The bank’s board meeting on April 28, 2016, started with a prayer. Then it turned to plans for keeping the bank alive. That week, federal regulators had signed off on a deal allowing new owners to take control of Illinois Service Federal Savings and Loan, one of the last Black-owned banks in the country.
For more than a year, regulators had warned the bank could be shut down if it didn’t raise capital. They had also ordered it to improve its management.
Papa Kwesi Nduom offered an infusion of money and a fresh face. An entrepreneur from Ghana, Nduom led a successful business empire that included hotels and a large banking chain in West Africa. He had been looking for an opportunity to invest in Black-owned banks in the United States when he heard about ISF and agreed to put $9 million into it. To make the deal work, ISF would be restructured so that Nduom, his wife, Yvonne, and four of their adult children controlled all of its stock.
Longtime bank leaders saw no other way to keep the 82-year-old institution open. The deal would also ensure that the bank remained Black-owned.
As he led the April 2016 board meeting, Nduom emphasized his intention to bring the bank back to full health. One of his top priorities, he said, would be talking with federal regulators about lifting their order restricting the bank’s activities.
It hasn’t turned out that way. Five years later, the historic institution — renamed GN Bank — remains deeply troubled. Under the Nduoms, the bank has closed one of its two locations, cut staff, alienated many longtime customers and effectively stopped making new home loans, though that’s one of the central reasons for its existence. In 2020, the bank was again put under restrictions after regulators found “new violations of law, rule or regulation.”
Yet the Nduoms aren’t solely responsible for GN’s struggles. Regulators have failed to carry out a federal mandate to “preserve and promote” Black-owned banks, a ProPublica investigation has found.
Leading up to the Nduoms’ acquisition, the federal Office of the Comptroller of the Currency ordered the bank to reduce the risk in its loans, which led to less revenue. Then, the agency signed off on the new owners, even though they lacked banking experience in the United States and had investments abroad that posed known regulatory risks. Since then, the bank has been under close watch, yet the Nduoms have made a series of decisions that diminished the bank’s profile and quality of service.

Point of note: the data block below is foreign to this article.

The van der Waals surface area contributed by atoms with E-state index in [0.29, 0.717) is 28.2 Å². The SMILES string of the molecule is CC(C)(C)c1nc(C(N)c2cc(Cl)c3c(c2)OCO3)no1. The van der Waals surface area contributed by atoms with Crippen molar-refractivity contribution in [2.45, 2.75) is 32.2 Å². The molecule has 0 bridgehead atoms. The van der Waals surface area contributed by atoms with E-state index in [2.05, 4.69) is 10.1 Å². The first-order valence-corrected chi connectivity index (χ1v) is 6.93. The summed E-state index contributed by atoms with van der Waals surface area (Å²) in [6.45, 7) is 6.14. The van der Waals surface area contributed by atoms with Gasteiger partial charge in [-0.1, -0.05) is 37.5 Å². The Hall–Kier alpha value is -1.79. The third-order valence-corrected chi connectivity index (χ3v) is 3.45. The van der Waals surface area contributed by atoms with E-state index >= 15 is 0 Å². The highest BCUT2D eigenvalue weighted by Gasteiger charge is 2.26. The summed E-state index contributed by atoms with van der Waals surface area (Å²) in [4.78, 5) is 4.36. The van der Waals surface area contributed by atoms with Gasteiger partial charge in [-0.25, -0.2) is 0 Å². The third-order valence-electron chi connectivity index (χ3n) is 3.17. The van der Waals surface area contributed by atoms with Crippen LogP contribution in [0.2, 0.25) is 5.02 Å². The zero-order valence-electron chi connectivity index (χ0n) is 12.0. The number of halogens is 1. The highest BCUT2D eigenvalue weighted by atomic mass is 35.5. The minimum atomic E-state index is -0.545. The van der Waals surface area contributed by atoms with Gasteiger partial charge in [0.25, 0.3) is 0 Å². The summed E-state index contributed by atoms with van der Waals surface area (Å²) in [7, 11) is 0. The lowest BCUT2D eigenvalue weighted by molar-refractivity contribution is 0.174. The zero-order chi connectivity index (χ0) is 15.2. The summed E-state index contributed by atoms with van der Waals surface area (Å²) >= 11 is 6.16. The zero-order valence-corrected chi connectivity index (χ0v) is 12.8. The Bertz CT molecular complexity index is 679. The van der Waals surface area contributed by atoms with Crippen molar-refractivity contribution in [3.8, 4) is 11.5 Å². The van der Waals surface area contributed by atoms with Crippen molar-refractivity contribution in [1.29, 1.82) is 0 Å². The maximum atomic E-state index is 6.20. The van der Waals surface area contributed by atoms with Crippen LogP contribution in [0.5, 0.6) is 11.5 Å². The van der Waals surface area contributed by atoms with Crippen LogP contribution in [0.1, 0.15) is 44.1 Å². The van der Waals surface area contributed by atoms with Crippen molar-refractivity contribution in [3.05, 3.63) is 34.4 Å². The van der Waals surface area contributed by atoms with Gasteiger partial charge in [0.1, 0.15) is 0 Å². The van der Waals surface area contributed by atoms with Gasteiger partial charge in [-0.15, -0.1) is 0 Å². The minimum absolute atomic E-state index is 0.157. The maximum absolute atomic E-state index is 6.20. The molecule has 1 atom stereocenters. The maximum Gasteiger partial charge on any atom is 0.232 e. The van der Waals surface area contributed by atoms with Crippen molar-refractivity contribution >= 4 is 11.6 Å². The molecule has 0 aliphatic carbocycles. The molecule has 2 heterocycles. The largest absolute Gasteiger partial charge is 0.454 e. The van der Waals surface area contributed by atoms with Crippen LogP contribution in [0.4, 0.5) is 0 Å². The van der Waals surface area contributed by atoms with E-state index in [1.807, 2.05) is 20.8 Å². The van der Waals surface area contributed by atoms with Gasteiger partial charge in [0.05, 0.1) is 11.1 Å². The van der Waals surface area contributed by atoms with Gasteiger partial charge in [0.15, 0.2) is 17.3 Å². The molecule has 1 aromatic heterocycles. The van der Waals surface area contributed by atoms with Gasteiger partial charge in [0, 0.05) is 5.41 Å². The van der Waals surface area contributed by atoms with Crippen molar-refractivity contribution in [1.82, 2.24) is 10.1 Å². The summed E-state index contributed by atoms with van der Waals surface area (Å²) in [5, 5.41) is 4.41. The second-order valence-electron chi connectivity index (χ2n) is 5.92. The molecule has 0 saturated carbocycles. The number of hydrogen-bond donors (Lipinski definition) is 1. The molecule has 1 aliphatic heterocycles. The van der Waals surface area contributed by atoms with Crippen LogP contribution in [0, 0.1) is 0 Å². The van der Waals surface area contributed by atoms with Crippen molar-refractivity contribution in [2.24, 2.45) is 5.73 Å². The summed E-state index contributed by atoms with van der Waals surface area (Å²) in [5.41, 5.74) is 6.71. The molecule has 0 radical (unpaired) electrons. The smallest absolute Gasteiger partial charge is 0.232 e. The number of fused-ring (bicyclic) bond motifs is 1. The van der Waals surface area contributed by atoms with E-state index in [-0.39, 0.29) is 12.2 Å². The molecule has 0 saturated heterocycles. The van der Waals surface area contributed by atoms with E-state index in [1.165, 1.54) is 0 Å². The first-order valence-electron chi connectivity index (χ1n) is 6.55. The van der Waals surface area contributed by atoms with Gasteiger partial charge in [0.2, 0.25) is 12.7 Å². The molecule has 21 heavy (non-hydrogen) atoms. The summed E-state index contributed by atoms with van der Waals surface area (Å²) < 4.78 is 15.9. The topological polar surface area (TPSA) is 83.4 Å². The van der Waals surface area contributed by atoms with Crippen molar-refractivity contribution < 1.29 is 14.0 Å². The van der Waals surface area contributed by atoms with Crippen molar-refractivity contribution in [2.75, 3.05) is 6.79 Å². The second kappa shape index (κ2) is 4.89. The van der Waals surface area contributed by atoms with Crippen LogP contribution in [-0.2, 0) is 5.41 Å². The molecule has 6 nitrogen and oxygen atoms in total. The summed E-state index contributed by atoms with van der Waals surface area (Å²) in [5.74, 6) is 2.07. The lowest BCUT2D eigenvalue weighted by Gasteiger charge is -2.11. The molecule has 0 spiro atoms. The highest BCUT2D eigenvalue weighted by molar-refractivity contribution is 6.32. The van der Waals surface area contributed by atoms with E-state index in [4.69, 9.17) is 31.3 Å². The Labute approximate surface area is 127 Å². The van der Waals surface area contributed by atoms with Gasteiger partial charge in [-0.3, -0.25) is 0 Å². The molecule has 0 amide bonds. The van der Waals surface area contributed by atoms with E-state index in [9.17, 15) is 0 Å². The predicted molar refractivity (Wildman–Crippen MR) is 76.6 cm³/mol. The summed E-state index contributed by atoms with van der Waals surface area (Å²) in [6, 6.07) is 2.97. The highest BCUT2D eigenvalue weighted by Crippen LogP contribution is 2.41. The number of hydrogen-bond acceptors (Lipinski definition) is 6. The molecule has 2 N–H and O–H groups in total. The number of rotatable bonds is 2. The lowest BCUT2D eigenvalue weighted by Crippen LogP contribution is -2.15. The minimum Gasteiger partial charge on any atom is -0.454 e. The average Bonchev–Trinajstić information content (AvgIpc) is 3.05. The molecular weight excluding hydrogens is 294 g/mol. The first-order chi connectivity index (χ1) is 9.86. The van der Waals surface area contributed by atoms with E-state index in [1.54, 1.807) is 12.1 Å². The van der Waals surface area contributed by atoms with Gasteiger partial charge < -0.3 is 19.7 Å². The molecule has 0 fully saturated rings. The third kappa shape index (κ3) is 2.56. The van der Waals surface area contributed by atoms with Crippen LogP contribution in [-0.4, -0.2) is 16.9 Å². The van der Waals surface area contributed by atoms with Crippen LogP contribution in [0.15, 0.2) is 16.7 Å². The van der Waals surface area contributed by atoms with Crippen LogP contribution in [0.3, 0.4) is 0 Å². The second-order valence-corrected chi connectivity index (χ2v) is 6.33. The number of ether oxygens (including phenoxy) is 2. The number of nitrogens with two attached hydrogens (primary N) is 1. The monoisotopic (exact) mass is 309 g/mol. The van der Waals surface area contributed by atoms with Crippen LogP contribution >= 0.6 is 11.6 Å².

GN Bank has fallen on hard times amid a nationwide decline in Black-owned banks. In 2001, 41 Black-owned banks were open in the United States, according to federal data. By this June, just 17 remained. In most cases, struggling banks shut down or were acquired even after federal regulators stepped in to order changes, as they’ve done with GN.
The OCC, for example, intervened multiple times over 10 years to turn around City National Bank of New Jersey; it was closed in 2019. First State Bank of Danville, Virginia, ceased to be a Black-owned bank in 2017, when it was bought by a white owner while under consent order with the Federal Deposit Insurance Corp. And the Community Bank of Lawndale on Chicago’s West Side was unable to stay afloat after it was acquired by a suburban pastor and members of his congregation, who pooled money to try to save the institution.
Regulators “seem to have abdicated their responsibility to look out for the public interest,” said William Michael Cunningham, an economist and the founder of Creative Investment Research, a firm that focuses on financial products that promote social good. “They’re not following the law.”
GN Bank’s difficulties are also part of a larger story about racism and economic disparities. For decades, white-owned banks largely refused to do business in Black communities, and even when they did, they often loaned at higher interest rates or with predatory conditions. National banks and mortgage companies still issue loans in Black Chicago neighborhoods at a fraction of the level they do in white areas.
Black-owned banks have long been viewed as a critical solution to those problems, receiving renewed attention after the 2020 murder of George Floyd led to protests and a national conversation about racial injustice. But because they tend to serve communities with fewer resources, many Black-owned banks have trouble staying open. Experts say they can’t be expected to reverse generations of economic segregation on their own. Read more.